Thursday, September 15, 2022  13

Coastal View News • Tel: (805) 684-4428

ar i teria resi e t re e ts

eeti

the

Queen Elizabeth II, Britain’s longest serving monarch, dies at 96

With the passing of Queen Elizabeth II last week at aged 96, Carpinteria resident r o ers re ecte on h s o n t me meet n the ueen hen she s te nt Barbara in the 1980s. o ers s orn n r se n er oo n n efore he mo e to Carpinteria when he was 10 years old, rn n on h s r t sh oy scout un form th h m n the r n of r st newbie to Carp. (He) put on his British oy scout un form to m e h s y to the courthouse n nt r r th h s f m y hen they he r ueen eth ou e com n to to n to s t res ident Ronald Reagan,” Rogers and his fe m y or ee o ers to ccor n to n e t on of the nt r r e s ress ueen eth s n to n to s t the nt r r ss on n the nt r r ounty ourthouse efore she h unch t res ent e n s efu o nch e er n h s or h s mom s est re ms he m e th t she ou u h m out of the cro to s y he o hen she s h s un form he sto e n ch tte th h m for fe m nutes r ht there t the nt r r courthouse n front of e eryone t s e for youn r t sh uc to meet the ueen n funny enou h he h to tr e n mo e the y to the forn from n n to et th t ch nce the o ers said. he story m e oc ne s n the nt r r e s ress n o ers rece e etter from uc n h m ce fter the r meet n “Her Majesty was so pleased to her th t you h en oye your con ers t on th her n m to s y th t he ueen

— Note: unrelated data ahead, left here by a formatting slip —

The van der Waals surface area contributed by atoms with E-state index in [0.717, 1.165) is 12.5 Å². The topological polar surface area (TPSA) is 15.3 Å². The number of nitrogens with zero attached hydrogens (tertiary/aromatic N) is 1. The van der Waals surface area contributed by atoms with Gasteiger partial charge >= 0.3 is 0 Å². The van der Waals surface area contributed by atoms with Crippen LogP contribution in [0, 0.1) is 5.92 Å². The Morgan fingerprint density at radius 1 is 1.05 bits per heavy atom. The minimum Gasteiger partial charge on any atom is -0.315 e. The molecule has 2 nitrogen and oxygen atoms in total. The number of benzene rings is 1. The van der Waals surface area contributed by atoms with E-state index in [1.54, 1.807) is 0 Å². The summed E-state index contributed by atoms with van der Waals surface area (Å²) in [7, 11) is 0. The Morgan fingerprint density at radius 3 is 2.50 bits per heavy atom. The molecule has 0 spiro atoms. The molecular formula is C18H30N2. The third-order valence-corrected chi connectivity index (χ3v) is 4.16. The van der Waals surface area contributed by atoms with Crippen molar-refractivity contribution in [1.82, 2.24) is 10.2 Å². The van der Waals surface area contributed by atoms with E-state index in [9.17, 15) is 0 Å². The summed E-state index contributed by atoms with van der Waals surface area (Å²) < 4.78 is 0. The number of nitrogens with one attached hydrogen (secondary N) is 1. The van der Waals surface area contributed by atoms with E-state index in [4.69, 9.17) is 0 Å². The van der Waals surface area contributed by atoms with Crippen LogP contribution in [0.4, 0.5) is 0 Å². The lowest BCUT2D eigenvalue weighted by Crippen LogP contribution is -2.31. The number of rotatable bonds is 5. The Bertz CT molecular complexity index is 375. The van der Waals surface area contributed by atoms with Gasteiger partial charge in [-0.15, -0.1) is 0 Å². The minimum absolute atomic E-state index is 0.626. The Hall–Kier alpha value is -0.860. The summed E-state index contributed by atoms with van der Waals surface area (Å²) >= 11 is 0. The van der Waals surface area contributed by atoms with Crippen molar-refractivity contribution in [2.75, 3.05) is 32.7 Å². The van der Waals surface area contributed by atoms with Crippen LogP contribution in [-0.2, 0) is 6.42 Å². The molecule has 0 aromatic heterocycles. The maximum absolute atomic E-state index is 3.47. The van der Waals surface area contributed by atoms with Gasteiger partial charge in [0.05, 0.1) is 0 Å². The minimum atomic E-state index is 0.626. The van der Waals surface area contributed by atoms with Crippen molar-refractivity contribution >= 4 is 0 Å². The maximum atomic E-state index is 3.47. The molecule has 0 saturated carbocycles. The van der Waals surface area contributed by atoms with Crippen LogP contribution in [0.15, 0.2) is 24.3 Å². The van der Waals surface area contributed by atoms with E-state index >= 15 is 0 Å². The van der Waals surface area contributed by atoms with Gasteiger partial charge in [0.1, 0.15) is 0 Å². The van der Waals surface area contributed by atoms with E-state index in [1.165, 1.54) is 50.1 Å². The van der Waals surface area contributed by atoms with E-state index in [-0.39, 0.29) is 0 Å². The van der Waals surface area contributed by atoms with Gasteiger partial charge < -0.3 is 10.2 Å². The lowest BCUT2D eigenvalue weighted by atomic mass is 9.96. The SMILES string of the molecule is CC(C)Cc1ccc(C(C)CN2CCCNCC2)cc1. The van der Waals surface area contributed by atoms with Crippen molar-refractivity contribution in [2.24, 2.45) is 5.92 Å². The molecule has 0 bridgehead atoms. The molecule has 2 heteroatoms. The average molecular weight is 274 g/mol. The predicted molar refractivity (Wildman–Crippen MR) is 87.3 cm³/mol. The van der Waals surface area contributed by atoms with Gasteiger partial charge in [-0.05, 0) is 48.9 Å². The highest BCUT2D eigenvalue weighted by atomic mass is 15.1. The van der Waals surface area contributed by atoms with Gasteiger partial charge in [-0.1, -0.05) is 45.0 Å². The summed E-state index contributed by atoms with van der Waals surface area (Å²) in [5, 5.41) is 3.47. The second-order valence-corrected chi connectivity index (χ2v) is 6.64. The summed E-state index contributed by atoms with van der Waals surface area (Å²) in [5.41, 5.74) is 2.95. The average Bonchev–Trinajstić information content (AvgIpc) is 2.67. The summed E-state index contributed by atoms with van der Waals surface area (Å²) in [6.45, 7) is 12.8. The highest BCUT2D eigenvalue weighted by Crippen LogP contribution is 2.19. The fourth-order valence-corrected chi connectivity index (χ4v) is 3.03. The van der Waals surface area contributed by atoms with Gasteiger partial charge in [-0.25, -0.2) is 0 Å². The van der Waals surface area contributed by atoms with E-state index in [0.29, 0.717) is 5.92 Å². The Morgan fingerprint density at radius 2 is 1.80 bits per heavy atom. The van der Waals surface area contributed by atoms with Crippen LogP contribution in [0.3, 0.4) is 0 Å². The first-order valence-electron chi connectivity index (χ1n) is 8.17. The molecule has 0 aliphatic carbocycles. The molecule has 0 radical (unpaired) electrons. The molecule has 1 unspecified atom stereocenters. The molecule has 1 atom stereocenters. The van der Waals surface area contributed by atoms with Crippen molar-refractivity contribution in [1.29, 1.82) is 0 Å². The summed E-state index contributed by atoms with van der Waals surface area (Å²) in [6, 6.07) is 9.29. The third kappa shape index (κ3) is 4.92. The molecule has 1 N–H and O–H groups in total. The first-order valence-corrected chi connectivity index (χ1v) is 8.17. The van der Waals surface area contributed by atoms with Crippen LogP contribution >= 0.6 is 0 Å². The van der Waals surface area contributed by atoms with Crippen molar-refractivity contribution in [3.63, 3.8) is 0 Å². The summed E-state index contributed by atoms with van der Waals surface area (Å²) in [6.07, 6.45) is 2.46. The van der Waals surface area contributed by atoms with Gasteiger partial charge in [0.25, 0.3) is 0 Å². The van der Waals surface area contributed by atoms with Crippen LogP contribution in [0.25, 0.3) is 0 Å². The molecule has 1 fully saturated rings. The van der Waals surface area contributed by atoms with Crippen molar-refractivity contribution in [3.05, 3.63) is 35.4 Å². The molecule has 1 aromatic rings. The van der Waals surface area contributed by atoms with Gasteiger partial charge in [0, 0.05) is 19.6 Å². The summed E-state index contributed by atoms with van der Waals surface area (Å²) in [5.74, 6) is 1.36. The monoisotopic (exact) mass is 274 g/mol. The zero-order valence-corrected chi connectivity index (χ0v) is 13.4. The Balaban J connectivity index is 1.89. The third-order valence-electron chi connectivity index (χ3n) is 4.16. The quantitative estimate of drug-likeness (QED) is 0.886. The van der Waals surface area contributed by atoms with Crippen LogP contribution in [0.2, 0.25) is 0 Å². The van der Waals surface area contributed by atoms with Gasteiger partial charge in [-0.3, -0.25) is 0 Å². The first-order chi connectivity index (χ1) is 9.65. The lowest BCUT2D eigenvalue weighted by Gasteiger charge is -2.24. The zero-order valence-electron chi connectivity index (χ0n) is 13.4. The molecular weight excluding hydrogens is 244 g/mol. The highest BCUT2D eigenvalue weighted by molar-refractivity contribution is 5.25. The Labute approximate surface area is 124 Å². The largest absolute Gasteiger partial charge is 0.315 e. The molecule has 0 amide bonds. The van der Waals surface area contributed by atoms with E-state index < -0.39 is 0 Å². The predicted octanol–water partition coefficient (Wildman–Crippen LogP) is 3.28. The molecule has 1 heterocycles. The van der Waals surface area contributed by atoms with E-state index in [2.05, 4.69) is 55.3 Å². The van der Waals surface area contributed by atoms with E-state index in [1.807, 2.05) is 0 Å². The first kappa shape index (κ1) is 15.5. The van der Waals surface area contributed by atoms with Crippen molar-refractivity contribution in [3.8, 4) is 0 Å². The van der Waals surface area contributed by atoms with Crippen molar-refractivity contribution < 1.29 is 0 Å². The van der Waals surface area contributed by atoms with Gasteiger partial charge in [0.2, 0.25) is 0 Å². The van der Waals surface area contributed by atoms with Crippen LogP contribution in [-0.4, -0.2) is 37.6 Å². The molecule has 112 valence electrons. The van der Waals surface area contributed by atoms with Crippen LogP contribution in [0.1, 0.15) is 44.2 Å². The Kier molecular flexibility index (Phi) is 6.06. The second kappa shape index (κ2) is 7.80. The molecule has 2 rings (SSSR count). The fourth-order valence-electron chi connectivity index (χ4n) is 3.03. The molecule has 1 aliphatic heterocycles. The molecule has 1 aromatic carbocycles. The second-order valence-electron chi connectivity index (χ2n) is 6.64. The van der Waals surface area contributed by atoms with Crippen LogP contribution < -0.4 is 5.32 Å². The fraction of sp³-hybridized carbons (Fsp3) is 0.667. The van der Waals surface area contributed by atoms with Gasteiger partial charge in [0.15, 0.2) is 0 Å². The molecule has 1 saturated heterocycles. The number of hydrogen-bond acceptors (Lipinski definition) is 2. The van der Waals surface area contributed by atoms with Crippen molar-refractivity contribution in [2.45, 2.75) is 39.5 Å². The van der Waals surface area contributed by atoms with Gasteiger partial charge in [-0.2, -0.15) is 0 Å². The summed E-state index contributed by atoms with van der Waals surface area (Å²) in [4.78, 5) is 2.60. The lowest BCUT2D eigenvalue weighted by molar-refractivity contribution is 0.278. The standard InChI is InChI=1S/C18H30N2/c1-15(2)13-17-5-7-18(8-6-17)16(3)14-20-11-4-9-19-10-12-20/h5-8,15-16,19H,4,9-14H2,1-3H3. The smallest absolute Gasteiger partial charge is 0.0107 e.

ee

thou ht t s ery n ce of you to r te as you did,” the letter read. he ueen s e se to h e the o ortun ty to s t nt r r n es te the nc ement e ther s re t ly interested in all she saw.” or ee o ers n o ers to th t he st h s h s r t sh oy cout un form t the r home n r nter Queen Elizabeth II passed away on e t t mor st e er eensh re n the n te n om he s orn r n s coron t e on une m n her r t n s on est ser n mon rch he e ur e t the n eor e emor h e on e t he s succee e y her son h r es

Ten-year-old Carpinteria resident Mark Rogers, right, greets Queen Elizabeth II, left, at the Santa Barbara Courthouse in 1983.